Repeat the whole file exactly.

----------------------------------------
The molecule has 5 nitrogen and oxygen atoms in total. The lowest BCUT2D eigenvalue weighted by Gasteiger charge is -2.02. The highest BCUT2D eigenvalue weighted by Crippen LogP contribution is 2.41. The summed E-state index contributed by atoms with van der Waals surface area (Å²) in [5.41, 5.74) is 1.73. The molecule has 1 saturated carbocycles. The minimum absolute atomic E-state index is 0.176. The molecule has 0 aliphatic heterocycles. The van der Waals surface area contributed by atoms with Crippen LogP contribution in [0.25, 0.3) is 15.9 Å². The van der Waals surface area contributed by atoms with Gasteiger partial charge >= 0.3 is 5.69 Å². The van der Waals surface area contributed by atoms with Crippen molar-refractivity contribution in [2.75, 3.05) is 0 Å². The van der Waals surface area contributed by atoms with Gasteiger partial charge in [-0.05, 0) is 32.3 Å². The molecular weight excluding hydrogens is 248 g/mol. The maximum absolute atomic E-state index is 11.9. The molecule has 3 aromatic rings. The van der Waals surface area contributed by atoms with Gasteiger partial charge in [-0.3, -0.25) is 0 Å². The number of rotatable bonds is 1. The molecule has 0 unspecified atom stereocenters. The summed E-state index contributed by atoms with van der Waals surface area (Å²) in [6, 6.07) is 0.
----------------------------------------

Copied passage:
The molecule has 5 nitrogen and oxygen atoms in total. The lowest BCUT2D eigenvalue weighted by Gasteiger charge is -2.02. The highest BCUT2D eigenvalue weighted by Crippen LogP contribution is 2.41. The summed E-state index contributed by atoms with van der Waals surface area (Å²) in [5.41, 5.74) is 1.73. The molecule has 1 saturated carbocycles. The minimum absolute atomic E-state index is 0.176. The molecule has 0 aliphatic heterocycles. The van der Waals surface area contributed by atoms with Crippen LogP contribution in [0.25, 0.3) is 15.9 Å². The van der Waals surface area contributed by atoms with Gasteiger partial charge >= 0.3 is 5.69 Å². The van der Waals surface area contributed by atoms with Crippen molar-refractivity contribution in [2.75, 3.05) is 0 Å². The van der Waals surface area contributed by atoms with Gasteiger partial charge in [-0.05, 0) is 32.3 Å². The molecular weight excluding hydrogens is 248 g/mol. The maximum absolute atomic E-state index is 11.9. The molecule has 3 aromatic rings. The van der Waals surface area contributed by atoms with Gasteiger partial charge in [-0.3, -0.25) is 0 Å². The number of rotatable bonds is 1. The molecule has 0 unspecified atom stereocenters. The summed E-state index contributed by atoms with van der Waals surface area (Å²) in [6, 6.07) is 0.